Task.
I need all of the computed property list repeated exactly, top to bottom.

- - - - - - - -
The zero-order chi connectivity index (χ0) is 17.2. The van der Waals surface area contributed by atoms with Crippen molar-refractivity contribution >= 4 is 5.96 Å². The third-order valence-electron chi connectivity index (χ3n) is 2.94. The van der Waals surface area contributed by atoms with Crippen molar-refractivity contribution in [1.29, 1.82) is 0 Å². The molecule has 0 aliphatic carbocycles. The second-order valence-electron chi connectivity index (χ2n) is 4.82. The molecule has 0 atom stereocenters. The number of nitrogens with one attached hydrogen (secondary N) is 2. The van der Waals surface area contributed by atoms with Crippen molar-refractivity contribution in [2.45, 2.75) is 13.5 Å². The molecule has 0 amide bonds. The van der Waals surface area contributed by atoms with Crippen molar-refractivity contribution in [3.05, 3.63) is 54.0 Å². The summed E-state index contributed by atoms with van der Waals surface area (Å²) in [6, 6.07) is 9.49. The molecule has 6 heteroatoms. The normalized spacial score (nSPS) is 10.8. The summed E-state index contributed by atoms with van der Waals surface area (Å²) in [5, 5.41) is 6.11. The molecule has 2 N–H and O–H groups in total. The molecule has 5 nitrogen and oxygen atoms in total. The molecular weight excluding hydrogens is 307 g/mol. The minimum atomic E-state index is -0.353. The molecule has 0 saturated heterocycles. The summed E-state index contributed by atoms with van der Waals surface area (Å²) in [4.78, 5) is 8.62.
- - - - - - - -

The zero-order chi connectivity index (χ0) is 17.2. The van der Waals surface area contributed by atoms with Crippen molar-refractivity contribution >= 4 is 5.96 Å². The third-order valence-electron chi connectivity index (χ3n) is 2.94. The van der Waals surface area contributed by atoms with Crippen molar-refractivity contribution in [1.29, 1.82) is 0 Å². The molecule has 0 aliphatic carbocycles. The second-order valence-electron chi connectivity index (χ2n) is 4.82. The molecule has 0 atom stereocenters. The number of nitrogens with one attached hydrogen (secondary N) is 2. The van der Waals surface area contributed by atoms with Crippen molar-refractivity contribution in [2.45, 2.75) is 13.5 Å². The molecule has 0 amide bonds. The van der Waals surface area contributed by atoms with Crippen molar-refractivity contribution in [3.05, 3.63) is 54.0 Å². The summed E-state index contributed by atoms with van der Waals surface area (Å²) in [6, 6.07) is 9.49. The molecule has 6 heteroatoms. The normalized spacial score (nSPS) is 10.8. The summed E-state index contributed by atoms with van der Waals surface area (Å²) in [5, 5.41) is 6.11. The molecule has 2 N–H and O–H groups in total. The molecule has 5 nitrogen and oxygen atoms in total. The molecular weight excluding hydrogens is 307 g/mol. The minimum atomic E-state index is -0.353. The molecule has 0 saturated heterocycles. The summed E-state index contributed by atoms with van der Waals surface area (Å²) in [4.78, 5) is 8.62.